Welcome To MichiganWritten by Barbara Baker
Welcome to Northern Michigan, home of beautiful Grand Traverse Bay. We have an abundance of natural beauty in our area. Traverse City is known for itís cherry and apple farming, locally produced vintage wines, clean white sandy beaches, and a culturally active community. The summer is reason why I live here. The water is clean and pure, you can see sandy bottom as far as you can walk. To me beach is my safe place in my heart and in my soul. When I need to escape pressures of everyday life I go to beach to listen to waves gently caressing waters edge. I love to see diamonds on water sparkling with glory as starts to set for evening. My herb garden is my safe place also. I can stroll though garden path and fill my senses with textures, and feel harmony of herbs and flowers with mother earth. My garden is a working garden. I sell cut herbs and flowers for summer bouquets. I harvest flowers to dry for my wreaths and arrangements. I am surrounded with a wealth of products in my garden. I make medicinal salves and oils from calendula flower which is known for its anti-viral properties, and can soothe a burn within seconds. This year I am going to produce tinctures from comfrey and our natural wild herb mullein for their powerful medicinal properties. I sell essential oils and fragrance oils as well. With these oils I make hand dipped incense sticks and my potpourri. I have developed thirteen blends or my own. After a lot of researching I have developed a recipe using carrier oils such as sweet almond oil, safflower, apricot, etc. for my body oils. The herbal blend soaks into your skin leaving no residue.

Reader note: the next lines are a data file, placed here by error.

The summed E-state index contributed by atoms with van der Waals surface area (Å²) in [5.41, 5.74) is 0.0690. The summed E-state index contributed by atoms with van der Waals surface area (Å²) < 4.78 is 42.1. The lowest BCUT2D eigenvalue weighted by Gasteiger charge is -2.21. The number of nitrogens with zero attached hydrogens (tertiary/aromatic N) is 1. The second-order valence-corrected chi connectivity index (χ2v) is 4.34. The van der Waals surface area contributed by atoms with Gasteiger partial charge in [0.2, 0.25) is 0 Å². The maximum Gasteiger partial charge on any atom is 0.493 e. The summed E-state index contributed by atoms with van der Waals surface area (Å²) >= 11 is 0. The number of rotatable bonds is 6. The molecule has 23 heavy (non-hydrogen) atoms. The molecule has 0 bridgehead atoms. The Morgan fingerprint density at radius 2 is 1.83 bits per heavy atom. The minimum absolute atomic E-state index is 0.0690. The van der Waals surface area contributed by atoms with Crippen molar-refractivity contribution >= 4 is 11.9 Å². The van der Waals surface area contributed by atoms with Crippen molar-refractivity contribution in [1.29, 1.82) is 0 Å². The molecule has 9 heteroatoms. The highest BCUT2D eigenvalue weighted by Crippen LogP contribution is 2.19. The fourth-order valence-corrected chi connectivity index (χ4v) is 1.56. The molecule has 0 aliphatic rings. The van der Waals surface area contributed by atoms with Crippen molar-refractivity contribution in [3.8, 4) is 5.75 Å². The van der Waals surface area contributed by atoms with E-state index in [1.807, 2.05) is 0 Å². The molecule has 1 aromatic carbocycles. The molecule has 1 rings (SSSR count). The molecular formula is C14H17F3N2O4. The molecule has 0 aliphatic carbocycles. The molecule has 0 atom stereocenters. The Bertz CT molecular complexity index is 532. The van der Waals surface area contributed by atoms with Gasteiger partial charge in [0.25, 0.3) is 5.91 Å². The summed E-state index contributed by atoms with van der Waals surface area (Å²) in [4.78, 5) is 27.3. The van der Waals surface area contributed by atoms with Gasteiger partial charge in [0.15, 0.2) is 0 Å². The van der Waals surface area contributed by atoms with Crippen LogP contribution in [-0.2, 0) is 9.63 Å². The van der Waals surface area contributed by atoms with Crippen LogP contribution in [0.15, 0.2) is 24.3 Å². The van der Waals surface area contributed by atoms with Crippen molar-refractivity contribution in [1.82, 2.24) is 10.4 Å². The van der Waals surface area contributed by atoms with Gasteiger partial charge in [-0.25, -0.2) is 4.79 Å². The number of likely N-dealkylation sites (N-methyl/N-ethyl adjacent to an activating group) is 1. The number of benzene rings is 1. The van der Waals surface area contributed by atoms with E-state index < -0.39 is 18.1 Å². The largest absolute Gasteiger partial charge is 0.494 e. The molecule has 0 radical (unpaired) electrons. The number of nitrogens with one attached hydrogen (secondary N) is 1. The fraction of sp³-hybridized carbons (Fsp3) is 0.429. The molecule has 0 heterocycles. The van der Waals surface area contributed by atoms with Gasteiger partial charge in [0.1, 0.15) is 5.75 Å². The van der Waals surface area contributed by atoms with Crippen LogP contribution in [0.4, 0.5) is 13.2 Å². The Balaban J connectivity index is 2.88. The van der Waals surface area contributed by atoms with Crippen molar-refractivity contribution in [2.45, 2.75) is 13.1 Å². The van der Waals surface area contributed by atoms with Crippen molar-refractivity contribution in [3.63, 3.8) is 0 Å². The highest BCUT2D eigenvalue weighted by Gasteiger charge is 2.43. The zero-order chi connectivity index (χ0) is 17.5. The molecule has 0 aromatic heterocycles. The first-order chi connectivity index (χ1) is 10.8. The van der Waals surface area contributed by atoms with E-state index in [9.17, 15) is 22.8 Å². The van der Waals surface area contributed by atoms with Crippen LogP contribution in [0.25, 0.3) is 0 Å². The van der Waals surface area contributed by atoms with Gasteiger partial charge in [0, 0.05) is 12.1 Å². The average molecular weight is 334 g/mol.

Black Walnut Trees Produce A Natural InsecticideWritten by Marilyn Pokorney
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The black walnut tree manufactures a substance that is a natural insecticide according to experts at Texas State University in Austin.
American black walnut tress contain a tannic acid chemists call juglone. The reddish yellow substance leaches from leaves, and some believe exudes from roots, or transfers from branches and foliage to roots. Tree physiologists agree that roots of other plants that come in contact with those black walnut tree roots die--even other black walnut seedlings.